What other matters may be relevant in considering a claim for attendant care services will be entirely dependent on the circumstances of a particular case. The most obvious example of any other relevant matter is any report obtained from a Community Nursing assessor or an Occupational Therapist in relation to what attendant care services are reasonably required due to the nature of the accepted service injury or condition.
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The medical or other information provided in any rehabilitation assessment may help substantiate the need for attendant care services. Such an assessment might also provide important information about what other assistance may be provided to address a client’s needs and facilitate independence.
This could, for example, includes aids and appliances that could assist a person to manage tasks more independently. The provision of aids and appliances may have an impact on the level of attendant care services that the person may require in the future.
An important consideration with provision of attendant care services is the extent to which such services will assist the client to live in his/her own accommodation rather than in an institutional environment (such as residential care or a hospital based setting).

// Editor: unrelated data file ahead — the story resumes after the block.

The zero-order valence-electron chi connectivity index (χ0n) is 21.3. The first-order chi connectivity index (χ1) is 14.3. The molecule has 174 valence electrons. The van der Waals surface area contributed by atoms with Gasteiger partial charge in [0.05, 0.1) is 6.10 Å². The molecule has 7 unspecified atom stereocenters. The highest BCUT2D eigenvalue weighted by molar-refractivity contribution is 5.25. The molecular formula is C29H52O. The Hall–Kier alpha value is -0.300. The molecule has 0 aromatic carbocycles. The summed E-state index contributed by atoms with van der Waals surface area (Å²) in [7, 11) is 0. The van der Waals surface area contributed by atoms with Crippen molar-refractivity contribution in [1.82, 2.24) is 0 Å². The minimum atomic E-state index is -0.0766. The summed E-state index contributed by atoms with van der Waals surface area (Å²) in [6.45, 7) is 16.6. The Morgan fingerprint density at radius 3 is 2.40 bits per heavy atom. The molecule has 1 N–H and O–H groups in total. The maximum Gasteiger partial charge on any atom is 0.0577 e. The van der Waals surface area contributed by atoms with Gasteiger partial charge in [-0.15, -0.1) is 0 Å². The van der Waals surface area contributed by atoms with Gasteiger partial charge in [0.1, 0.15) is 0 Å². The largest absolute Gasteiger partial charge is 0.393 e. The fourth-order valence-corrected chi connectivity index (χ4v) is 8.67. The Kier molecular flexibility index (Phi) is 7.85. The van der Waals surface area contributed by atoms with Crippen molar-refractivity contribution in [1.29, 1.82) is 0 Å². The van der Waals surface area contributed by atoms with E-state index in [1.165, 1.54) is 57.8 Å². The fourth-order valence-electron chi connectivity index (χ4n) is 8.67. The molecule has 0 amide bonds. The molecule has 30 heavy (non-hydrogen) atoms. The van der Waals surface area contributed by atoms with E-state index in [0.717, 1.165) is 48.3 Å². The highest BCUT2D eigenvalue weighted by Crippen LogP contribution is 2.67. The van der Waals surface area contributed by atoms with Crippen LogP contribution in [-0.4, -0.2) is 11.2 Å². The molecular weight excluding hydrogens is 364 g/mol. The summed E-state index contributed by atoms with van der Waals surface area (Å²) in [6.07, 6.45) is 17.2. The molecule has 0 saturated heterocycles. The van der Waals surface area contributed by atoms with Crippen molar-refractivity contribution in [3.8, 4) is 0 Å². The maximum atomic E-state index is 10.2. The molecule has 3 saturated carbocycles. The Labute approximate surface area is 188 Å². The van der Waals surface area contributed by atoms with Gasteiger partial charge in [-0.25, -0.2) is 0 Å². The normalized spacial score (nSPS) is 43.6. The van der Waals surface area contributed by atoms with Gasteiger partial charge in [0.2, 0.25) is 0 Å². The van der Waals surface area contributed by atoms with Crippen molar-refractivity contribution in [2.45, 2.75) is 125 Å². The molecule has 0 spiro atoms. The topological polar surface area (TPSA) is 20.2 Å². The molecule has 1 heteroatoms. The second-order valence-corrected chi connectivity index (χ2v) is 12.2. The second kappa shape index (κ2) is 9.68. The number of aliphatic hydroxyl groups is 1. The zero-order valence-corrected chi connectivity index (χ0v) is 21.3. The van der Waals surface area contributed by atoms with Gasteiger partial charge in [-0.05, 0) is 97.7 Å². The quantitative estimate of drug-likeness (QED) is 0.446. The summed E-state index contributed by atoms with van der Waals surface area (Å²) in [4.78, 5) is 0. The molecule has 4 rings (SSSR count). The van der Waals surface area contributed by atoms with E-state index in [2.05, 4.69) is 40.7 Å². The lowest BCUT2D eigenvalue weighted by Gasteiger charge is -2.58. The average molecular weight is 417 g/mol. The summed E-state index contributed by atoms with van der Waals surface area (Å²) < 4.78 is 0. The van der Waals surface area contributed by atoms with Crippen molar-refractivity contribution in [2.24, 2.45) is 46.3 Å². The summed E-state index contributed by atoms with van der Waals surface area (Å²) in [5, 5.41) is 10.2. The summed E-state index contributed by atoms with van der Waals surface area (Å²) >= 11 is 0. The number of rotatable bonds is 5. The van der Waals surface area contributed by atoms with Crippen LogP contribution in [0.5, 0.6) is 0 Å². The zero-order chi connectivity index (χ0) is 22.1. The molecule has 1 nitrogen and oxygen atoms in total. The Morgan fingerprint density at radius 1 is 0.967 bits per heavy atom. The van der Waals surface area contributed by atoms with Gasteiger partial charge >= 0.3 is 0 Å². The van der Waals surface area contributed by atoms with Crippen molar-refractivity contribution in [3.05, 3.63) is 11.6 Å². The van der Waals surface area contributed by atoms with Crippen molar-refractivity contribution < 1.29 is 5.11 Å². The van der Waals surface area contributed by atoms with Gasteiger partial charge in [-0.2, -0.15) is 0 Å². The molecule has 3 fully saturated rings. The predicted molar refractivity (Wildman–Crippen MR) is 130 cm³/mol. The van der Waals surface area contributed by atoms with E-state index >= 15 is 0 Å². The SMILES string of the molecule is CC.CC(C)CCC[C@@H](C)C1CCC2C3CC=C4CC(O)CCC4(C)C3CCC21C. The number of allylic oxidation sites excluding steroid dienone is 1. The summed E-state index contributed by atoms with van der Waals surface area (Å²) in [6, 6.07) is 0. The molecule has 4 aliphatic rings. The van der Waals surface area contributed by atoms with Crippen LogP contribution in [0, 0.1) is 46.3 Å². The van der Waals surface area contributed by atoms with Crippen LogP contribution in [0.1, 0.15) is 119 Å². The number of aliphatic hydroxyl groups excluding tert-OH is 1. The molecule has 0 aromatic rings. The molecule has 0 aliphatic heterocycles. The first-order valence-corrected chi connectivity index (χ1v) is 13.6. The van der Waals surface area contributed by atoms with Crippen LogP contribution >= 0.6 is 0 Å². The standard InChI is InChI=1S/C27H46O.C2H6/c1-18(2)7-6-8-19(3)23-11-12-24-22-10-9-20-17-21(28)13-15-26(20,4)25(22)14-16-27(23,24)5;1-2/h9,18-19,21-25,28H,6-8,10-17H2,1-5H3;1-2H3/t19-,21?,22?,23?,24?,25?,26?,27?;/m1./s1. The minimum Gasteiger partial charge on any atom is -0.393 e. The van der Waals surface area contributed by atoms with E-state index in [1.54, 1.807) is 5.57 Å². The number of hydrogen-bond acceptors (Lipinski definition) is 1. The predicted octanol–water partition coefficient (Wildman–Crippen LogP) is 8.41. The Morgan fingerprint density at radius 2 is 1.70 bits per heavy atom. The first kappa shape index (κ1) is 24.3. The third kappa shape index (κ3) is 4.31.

The goal of providing attendant care services and support is encourage the client to live as independent a life as possible within their capabilities.
Where clients have complex injuries, or can be regarded as having high needs, the Community Nursing Program must be involved in assessing the client’s nursing and attendant care needs.
Delegates should be satisfied that the client’s service related injury or illness creates the need for essential and regular personal care. Medical evidence or evidence from another suitably qualified medical or allied health professional or rehabilitation provider should be obtained to inform decision making.
A claim for attendant care services should be considered carefully in regard to what is reasonable for the client to receive. In determining whether attendant care services are reasonably required the delegate must consider the matters outlined in section 218 of MRCA and subsection 29(4) of SRCA the nature of the client’s injury or disease:
Attendant care services may enable a person to undertake or continue employment by providing targeted assistance, particularly to get ready for work at the beginning of the day. These services can be a key support in assisting a person to live as full a life as possible after a service related injury or illness, particularly where a person is managing the impact of severe disabilities.